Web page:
Human rights must therefore guide the Pandemic Treaty – through the participatory process of treaty negotiations, the substantive provisions in treaty obligations, and the institutional arrangements for treaty oversight. To develop a rights-based process for negotiating the Pandemic Treaty, full and meaningful civil society engagement – guided by the right to participation – is both required under international law and essential “to ensure a strong, transparent and legitimate process.”
Framing the substance of the Pandemic Treaty, human rights must be central to global health obligations, as the right to health provides a central normative foundation in preparing for and responding to pandemics. Beyond the right to health, human rights frame legal responsibilities in a public health emergency – establishing cross-cutting human rights principles, human rights underlying determinants of health, and obligations of an extraterritorial nature.
Finally, human rights must be incorporated into the accountability procedures established under the treaty, ensuring that treaty monitoring and review mechanisms assess the realization of human rights in global health.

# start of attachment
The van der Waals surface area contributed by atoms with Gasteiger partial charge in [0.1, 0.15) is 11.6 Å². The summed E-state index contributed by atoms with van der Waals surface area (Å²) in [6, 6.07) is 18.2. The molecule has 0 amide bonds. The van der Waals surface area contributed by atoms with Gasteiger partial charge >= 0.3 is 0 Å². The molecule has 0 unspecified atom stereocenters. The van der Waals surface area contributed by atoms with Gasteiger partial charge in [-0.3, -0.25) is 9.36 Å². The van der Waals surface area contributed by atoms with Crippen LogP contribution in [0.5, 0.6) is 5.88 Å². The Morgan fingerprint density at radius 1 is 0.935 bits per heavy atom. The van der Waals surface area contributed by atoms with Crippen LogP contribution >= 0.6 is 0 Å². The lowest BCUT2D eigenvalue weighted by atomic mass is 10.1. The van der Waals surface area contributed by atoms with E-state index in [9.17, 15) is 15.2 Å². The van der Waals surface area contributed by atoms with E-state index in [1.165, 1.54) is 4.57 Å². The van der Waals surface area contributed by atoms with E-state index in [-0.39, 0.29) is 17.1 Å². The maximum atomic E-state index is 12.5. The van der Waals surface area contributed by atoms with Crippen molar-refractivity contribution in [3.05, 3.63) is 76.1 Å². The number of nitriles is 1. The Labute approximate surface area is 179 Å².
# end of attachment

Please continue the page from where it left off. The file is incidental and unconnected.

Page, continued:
Civil society has looked to these human rights obligations to guide WHO Member States in the development of the Pandemic Treaty.
Human Rights Advocacy in INB Negotiations
Global health law reforms have the potential to strengthen the foundations of human rights in global health governance, and civil society advocates have sought to engage with these intergovernmental negotiations. Even before the World Health Assembly resolved to develop a Pandemic Treaty, advocates had already pushed States to safeguard human rights, fearing that human rights obligations could be “lost, diluted, or misconstrued” in policy reforms amid a public health emergency.
Where the IPPPR neglected human rights recommendations in its final report on the COVID-19 response, advocates called on Member States to recognize the linkages between public health and human rights – both in amending the IHR and in developing new policies. With the decision to develop a Pandemic Treaty galvanizing new advocacy networks, global health advocates and human rights defenders came together in a Civil Society Alliance for Human Rights in the Pandemic Treaty (CSA).
To ensure civil society participation to advance human rights in the pandemic treaty negotiations, the CSA first sought to frame INB debates through the December 2021 development of “Ten Human Rights Principles for a Pandemic Treaty,” delineating human rights norms to be considered in the new treaty.